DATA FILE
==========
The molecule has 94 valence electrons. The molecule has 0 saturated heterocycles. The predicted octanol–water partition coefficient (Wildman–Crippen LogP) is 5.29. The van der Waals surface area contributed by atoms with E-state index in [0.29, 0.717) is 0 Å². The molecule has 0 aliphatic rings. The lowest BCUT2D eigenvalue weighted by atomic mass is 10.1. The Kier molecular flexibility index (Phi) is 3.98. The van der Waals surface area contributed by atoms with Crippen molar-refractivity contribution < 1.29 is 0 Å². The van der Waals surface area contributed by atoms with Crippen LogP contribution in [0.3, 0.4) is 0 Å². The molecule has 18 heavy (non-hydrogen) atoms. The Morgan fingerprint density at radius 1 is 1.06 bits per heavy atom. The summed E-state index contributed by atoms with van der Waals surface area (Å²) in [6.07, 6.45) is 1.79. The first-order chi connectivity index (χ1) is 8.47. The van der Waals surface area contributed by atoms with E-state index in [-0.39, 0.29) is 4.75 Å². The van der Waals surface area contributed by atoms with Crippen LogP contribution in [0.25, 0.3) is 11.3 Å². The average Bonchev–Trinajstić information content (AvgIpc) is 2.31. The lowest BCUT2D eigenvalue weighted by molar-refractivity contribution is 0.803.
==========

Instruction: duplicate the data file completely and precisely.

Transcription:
The molecule has 94 valence electrons. The molecule has 0 saturated heterocycles. The predicted octanol–water partition coefficient (Wildman–Crippen LogP) is 5.29. The van der Waals surface area contributed by atoms with E-state index in [0.29, 0.717) is 0 Å². The molecule has 0 aliphatic rings. The lowest BCUT2D eigenvalue weighted by atomic mass is 10.1. The Kier molecular flexibility index (Phi) is 3.98. The van der Waals surface area contributed by atoms with Crippen molar-refractivity contribution < 1.29 is 0 Å². The van der Waals surface area contributed by atoms with Crippen LogP contribution in [0.3, 0.4) is 0 Å². The molecule has 18 heavy (non-hydrogen) atoms. The Morgan fingerprint density at radius 1 is 1.06 bits per heavy atom. The summed E-state index contributed by atoms with van der Waals surface area (Å²) in [6.07, 6.45) is 1.79. The first-order chi connectivity index (χ1) is 8.47. The van der Waals surface area contributed by atoms with E-state index in [-0.39, 0.29) is 4.75 Å². The van der Waals surface area contributed by atoms with Crippen LogP contribution in [0.25, 0.3) is 11.3 Å². The average Bonchev–Trinajstić information content (AvgIpc) is 2.31. The lowest BCUT2D eigenvalue weighted by molar-refractivity contribution is 0.803.